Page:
As the Cam Newton controversy has demonstrated at Auburn, the NCAA and SEC, despite having reams of rules to be followed, still have loopholes to be addressed. Strangely, Commissioner Slive has been taken to task for his inaction in the Newton case, as well as his over-reaction to the Pearl matter. As an attorney himself, he may be hedging his bets.
Remember that Tennessee hired Slive's own former law firm, the Glazier group in Chicago, as their attorneys in advising them in coming to agreement over what penalties to self-impose on themselves. Presumably, those penalties were decided upon in consultation with the NCAA, which is why UT was very publicly upset that the Commissioner decided to levy penalties beyond that on his own.
The NCAA is moving into uncharted waters in trying to figure out what it can and can't do in regards to Pearl. When they issued an order requiring Kelvin Sampson to get prior NCAA approval before he could be hired by another school as a college coach, he had already been let go by Indiana.
In Pearl's case, however, he will presumably soon have a contract with Tennessee. As long as UT and he want to continue to honor the terms, it might be Pearl's best insurance against being suspended from coaching.
It's uncertain whether the NCAA can legally demand or require that the Vols end their contractual relationship with their head coach. If they tried to do so, they would open themselves up to potential legal actions that they would be hard-pressed to win.
It might behoove Pearl to negotiate as long a contract as he can this time around. It might be the only thing that protects him from an axe that might otherwise fall on his head.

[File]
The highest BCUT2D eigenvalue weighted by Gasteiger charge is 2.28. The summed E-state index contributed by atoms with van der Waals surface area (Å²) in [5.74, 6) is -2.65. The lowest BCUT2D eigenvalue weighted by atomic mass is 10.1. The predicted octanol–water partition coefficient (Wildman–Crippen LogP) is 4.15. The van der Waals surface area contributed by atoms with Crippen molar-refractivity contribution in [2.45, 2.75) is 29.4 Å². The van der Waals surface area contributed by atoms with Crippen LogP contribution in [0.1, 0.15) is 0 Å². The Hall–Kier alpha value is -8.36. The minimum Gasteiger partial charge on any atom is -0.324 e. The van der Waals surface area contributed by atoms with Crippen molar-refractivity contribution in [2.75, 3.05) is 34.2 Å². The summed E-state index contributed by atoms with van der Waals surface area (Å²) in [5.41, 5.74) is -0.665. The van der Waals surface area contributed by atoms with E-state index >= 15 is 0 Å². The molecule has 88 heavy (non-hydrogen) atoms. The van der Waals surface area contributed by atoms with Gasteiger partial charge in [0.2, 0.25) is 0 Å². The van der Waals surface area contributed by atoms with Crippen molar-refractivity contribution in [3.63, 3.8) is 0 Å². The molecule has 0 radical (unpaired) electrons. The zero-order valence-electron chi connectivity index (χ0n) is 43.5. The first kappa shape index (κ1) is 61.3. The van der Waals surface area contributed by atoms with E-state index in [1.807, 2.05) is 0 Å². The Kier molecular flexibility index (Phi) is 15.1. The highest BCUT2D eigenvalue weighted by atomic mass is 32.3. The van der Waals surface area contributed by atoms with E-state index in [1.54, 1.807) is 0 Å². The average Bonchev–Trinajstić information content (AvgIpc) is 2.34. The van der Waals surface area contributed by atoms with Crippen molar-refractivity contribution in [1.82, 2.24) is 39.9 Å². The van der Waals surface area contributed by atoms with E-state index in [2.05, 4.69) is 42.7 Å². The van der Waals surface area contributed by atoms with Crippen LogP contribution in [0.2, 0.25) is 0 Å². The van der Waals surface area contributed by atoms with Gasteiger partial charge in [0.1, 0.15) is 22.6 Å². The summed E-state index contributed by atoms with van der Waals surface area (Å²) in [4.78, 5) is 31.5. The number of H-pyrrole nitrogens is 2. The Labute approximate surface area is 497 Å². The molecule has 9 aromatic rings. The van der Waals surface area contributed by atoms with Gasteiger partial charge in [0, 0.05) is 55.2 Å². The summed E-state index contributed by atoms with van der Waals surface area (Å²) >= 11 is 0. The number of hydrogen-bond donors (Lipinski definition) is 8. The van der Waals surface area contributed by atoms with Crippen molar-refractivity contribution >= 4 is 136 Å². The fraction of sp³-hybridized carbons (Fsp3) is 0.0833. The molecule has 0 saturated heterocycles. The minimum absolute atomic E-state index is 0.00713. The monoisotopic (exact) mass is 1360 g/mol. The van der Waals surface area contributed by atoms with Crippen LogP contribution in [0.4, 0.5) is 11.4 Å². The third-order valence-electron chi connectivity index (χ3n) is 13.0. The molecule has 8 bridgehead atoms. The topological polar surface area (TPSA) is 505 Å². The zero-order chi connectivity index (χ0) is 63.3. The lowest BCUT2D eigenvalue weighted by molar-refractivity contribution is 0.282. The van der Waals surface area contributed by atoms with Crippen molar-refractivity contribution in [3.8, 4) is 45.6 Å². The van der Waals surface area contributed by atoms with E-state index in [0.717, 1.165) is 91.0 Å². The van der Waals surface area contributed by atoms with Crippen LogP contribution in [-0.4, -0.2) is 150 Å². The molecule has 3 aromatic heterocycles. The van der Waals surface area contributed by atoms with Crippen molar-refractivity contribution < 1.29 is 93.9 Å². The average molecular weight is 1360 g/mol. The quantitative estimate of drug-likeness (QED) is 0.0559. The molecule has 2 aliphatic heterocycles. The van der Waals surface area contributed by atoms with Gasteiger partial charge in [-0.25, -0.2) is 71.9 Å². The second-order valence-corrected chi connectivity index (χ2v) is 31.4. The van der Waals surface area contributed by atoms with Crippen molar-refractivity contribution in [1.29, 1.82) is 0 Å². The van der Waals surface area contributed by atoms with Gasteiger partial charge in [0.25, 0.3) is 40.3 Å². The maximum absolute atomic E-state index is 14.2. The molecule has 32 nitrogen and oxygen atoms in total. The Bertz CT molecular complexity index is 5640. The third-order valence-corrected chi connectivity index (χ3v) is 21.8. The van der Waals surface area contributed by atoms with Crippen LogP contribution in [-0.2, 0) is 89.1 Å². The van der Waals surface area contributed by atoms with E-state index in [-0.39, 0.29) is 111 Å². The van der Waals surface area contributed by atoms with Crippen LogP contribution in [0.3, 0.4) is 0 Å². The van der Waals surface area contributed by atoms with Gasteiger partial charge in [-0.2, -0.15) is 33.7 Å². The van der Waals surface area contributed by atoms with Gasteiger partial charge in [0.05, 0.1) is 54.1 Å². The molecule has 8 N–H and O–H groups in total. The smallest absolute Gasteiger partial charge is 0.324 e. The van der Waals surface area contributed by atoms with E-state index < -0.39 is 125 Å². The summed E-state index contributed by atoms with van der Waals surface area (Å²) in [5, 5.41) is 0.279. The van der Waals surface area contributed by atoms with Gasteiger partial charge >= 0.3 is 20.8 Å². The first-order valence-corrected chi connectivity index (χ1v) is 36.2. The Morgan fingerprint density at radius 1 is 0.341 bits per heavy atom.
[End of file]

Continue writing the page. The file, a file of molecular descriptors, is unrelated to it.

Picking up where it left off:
Of course, nothing prevents the NCAA from imposing sanctions on the school for things Pearl and his staff have done. They could reduce scholarships, continue recruiting restrictions and put the basketball program on probation.
However, it is very problematical legally whether the NCAA, a voluntary association, can attempt to tell one of its member institutions of higher education that it has to fire one of its coaches. This is new ground being plowed here.
Any severe sanction that the NCAA might try to levy against Pearl could be tossed out in court if Pearl and/or the University choose to challenge it. Would the NCAA risk losing on the issue in a very public way?
What sort of message is the NCAA going to send in this case? When will they act? How much power do they really have now that they've lost other cases in which they didn't follow due process of law such as with Jerry Tarkanian at UNLV?
The world of contract law can be a murky one. It will be interesting to see how this all plays out and whether true justice is served for everyone involved.
Memo to Bruce Pearl's attorneys: Maybe you should look into getting Pearl a "lifetime" contract at UT, with rollover provisions for the next 20 years. The NCAA might not be able to interfere with that at all. Memo to Tennessee's legal counsel: If you want to keep Bruce and don't want the NCAA to meddle in the decisions you make, maybe you should give him such a contract. Food for thought!